Showing posts from May, 2013

What's your Millionaire picture all about?

So, to make a tie-in to game shows on this blog, I thought I'd write a quick blurb about what my profile picture is.  (Just in case my picture ever changes, the picture I'm referring to can be seen here at )   No, that's not me -- I'm not a lady, I sport a manly beard, I was never on Who Wants To Be a Millionaire? , and I'm not that big.  (Yes, people have asked me these questions. :-P)  However, it's just a humorous picture from a relatively recent game show (recent, at least compared to the 1/20/1961 episode of You're In the Picture I had intended to write about tonight, but I felt like these people did a far better job!). The hapless contestant is being asked a question about the Atkins diet, popular back in the early-mid 2000s.  Having probably ignored all advice about dieting, she proceeded to use the 50/50 lifeline in order to take away two of the inco

JavaScript Checkboxes - click & drag to highlight 'em all!

With jQuery, it becomes possible for people to make much simpler and more intuitive user interactions with controls on the Web.  I'm sure many people have had the problem where they want to select, say, half of the checkboxes on a page, or maybe all the ones within just a particular value or range.  It's time-consuming and error-prone to click them all, and the "Select All" button just won't buy much time savings. Thus far, I haven't really seen a good implementation that solves this problem, so I rolled my own.  Please use it in your own designs!  This is something that needs to be shared freely for the good of humanity. :-P  You can do this completely in JavaScript with dynamically-generated checkboxes or even ones you have pre-existing.  Here goes: <script src="" type="text/javascript"></script> <script language="javascript" type="text/javascript"> v

Futures & Options on Bitcoin: Why It Won't Work...

Just to clarify: it won't work now without significant attention from the right people. Bitcoin would stand to benefit from some type of options or futures market, as these instruments help people mitigate their risk in other assets when used properly (yes, I'm looking at you, Dick Fuld ).  Currently the only way you can protect yourself from losses in BTC is to sell at the right time, and everyone knows timing any market is very hard to do.  (Well, not so hard---just sell next time someone hacks the system, as it starts falling, then buy again in about 24 hours.  It's tricky to actually pull off, though, when currently one exchange handles most of the transactions and basically falls apart during high volume.) Apparently, due to the denial of service attacks on Mt. Gox, the most popular Bitcoin exchange, within the past few weeks, folks have been looking to create an open-source trading platform that will allow anyone to make their own BTC exchange with all the bell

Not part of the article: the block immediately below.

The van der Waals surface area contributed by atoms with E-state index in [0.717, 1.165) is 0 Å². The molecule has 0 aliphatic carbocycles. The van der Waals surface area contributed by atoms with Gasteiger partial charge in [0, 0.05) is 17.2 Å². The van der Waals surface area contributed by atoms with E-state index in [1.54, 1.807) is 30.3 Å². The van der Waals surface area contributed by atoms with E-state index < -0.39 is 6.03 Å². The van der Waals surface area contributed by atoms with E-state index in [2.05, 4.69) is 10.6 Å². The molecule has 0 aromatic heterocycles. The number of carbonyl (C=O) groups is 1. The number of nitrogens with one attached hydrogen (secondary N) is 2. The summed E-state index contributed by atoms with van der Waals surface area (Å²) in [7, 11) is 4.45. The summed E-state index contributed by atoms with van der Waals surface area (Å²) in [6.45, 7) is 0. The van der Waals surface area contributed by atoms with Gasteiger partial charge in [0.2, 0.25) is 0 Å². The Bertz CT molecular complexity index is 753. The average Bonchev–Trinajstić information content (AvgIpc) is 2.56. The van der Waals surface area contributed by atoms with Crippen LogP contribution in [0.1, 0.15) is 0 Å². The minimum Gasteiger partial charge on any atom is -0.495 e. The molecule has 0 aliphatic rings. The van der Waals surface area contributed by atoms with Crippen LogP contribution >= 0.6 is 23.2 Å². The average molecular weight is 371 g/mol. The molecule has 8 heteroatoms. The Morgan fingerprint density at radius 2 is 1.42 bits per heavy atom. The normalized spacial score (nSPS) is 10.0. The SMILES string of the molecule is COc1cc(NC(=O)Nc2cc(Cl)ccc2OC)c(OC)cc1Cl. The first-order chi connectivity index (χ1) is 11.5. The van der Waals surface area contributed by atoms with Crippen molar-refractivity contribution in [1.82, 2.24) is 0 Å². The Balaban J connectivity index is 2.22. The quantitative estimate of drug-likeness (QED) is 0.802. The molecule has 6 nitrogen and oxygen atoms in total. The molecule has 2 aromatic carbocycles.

Decorrelab -- Real-time Audio Decorrelation Engine for SuperCollider

The first project I'd like to share is DecorreLab , a script I wrote back in college as a project for a couple of my classes, particularly 3D Sound and Spatial Audio.  While there are apparently some VST plugins that do decorrelation, I'll provide my source so you can run with it and improve it if you wish.  Plus, you'll know exactly what algorithm I use. ;) What's SuperCollider? It's an IDE and language (heavily based on Smalltalk) for carrying out real-time audio synthesis and effects processing.  It works best on Mac OSX, and has built-in filters, sequencers, frequency generators, impulse generators, noise gates, and all sorts of goodies to let you do pretty much anything you can imagine with computer sound.  You might be thinking that a purely object-oriented language such as Smalltalk would incur substantial performance penalties (i.e. how the heck is it doing real-time audio synthesis without choking all the time?), but surprisingly, it's not easy t